MOvember: It’s Not a Typo. It’s an Invitation to Grow Facial Hair

Local residents are encouraged to grow facial hair in November to show support for men’s health, especially men affected by prostate cancer

By Patrick Fisher


Contrary to perception, following Halloween and throughout November, women you see wearing fake beards are not doing so to protest facial hair on men. Rather, they have knitted, crocheted or purchased their beards in a show of support for men’s health, especially men affected by prostate cancer.

Prostate cancer is the sixth leading cause of cancer death in the United States, according to the National Institutes of Health. In Rochester and the Finger Lakes region, more than 16,000 men are living with the disease and thousands more are unknowingly at greater risk for developing it and should be screened. An early diagnosis can mean a successful outcome.

MOvember (a portmanteau of the Australian-English diminutive word for moustache, «mo,” and «November») is an annual event that started with two men living in Australia who realized the importance of early detection for prostate cancer.

Their original concept was to encourage their friends and family to grow moustaches (or wear fake ones) during the month of November and when people inquired to tell them they support early detection for prostate cancer. The movement has since evolved to include all facial hair and now includes discussion of men’s health in general and depression.

Today, the Movember Foundation runs the charitable organization and has since raised $174 million worldwide. In 2012, the Global Journal listed Movember as one of the world’s top 100 non-government organizations.

By encouraging men and women (aka Mo’bros and Mo’sistas), especially loved ones and families of prostate cancer survivors, to get involved in the MOvember movement the organization aims to increase early cancer detection, diagnosis and effective treatments, and ultimately reduce the number of preventable deaths. Besides annual check-ups, the Movember Foundation encourages men to be aware of family history of cancer and to adopt a healthier lifestyle.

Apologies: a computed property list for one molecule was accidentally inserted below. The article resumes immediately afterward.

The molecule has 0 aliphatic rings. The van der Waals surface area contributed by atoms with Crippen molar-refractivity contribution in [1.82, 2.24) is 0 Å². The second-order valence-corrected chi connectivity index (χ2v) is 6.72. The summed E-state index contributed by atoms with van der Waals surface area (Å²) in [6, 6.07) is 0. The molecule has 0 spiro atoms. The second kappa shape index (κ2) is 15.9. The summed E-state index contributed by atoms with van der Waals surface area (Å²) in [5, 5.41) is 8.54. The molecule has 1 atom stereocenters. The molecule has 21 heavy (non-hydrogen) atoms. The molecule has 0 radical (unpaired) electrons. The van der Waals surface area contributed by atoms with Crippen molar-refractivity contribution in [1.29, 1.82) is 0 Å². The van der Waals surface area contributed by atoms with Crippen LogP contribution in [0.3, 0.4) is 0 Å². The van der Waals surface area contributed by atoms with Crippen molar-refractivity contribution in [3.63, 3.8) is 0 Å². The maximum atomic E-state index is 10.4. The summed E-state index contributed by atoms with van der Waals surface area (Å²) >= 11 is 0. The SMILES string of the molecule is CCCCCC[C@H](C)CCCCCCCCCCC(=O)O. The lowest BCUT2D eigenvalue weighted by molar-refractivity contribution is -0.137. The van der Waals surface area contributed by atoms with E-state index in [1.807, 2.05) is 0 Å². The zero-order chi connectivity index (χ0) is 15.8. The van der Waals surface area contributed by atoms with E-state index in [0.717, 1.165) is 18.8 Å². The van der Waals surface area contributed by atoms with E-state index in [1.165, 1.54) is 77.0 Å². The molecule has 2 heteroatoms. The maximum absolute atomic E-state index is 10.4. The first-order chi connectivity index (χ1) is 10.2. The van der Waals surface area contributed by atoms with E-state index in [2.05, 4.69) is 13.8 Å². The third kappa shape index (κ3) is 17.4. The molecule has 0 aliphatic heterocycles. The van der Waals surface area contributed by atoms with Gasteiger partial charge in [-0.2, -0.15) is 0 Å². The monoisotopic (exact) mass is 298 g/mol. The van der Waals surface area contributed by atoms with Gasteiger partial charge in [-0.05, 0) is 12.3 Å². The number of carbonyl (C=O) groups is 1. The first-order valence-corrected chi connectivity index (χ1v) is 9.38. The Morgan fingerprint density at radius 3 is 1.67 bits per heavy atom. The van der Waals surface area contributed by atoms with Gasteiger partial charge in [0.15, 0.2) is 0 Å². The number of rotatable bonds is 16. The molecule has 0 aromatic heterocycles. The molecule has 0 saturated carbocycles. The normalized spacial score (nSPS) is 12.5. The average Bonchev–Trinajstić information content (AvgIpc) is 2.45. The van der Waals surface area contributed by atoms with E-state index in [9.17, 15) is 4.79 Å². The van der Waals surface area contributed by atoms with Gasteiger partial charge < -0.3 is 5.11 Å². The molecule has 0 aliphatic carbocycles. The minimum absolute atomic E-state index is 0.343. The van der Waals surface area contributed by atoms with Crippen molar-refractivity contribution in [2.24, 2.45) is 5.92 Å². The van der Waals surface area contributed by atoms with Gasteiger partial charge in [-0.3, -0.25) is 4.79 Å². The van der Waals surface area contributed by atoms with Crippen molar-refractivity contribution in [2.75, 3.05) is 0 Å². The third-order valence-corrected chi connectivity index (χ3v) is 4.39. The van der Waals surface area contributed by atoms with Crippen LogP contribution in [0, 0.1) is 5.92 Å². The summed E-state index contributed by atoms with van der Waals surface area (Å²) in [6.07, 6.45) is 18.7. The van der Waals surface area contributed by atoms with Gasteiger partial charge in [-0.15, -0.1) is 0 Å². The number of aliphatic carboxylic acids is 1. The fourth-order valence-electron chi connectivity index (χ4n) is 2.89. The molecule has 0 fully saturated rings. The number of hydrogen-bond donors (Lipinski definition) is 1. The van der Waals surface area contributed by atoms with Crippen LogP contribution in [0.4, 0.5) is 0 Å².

In Rochester, local business owners and college fraternities have created their own spin-off events whereby clean-shaven men check in with an event organizer on Nov. 1. They pay a nominal fee to join the month-long competition. Then, on Nov. 30 all contestants assemble at a pre-determined location where a panel of appointed judges determine whose facial hair is worthy of acknowledgement. Typically, all funds raised during these local spin-offs are then donated to a regional nonprofit 501c3 organization, such as Us TOO Rochester.

Us TOO Rochester is the regional affiliate chapter of Us TOO International, a nonprofit 501c3 organization providing support, education and advocacy for those affected by prostate cancer in Monroe and surrounding counties of the Finger Lakes region. The local group conducts peer support meetings in addition to patient education seminars where men get access to unbiased information regarding advances in screening, diagnosis, imaging and treatment options for prostate cancer no matter where they receive medical care. Us TOO seminars are facilitated by medical providers from across the region.

The next patient education seminar presented by Us TOO Rochester is planned for 8 a.m. to 2:30 p.m., Saturday, Nov. 18, in the education center of Unity Hospital at Park Ridge, 1555 Long Pond Road in Greece. The seminar is free and open to the public. It is presented by Radiation Oncology at Park Ridge Wilmot Cancer Institute. Morning coffee service and lunch are included but advance registration is required. Spouses or significant others are encouraged to also attend. To register, call 585-787-4011. For more information about the Us TOO organization, visit

Patrick Fisher is a Vietnam veteran and prostate cancer survivor living in Penfield. He is the chapter leader for Us TOO Rochester.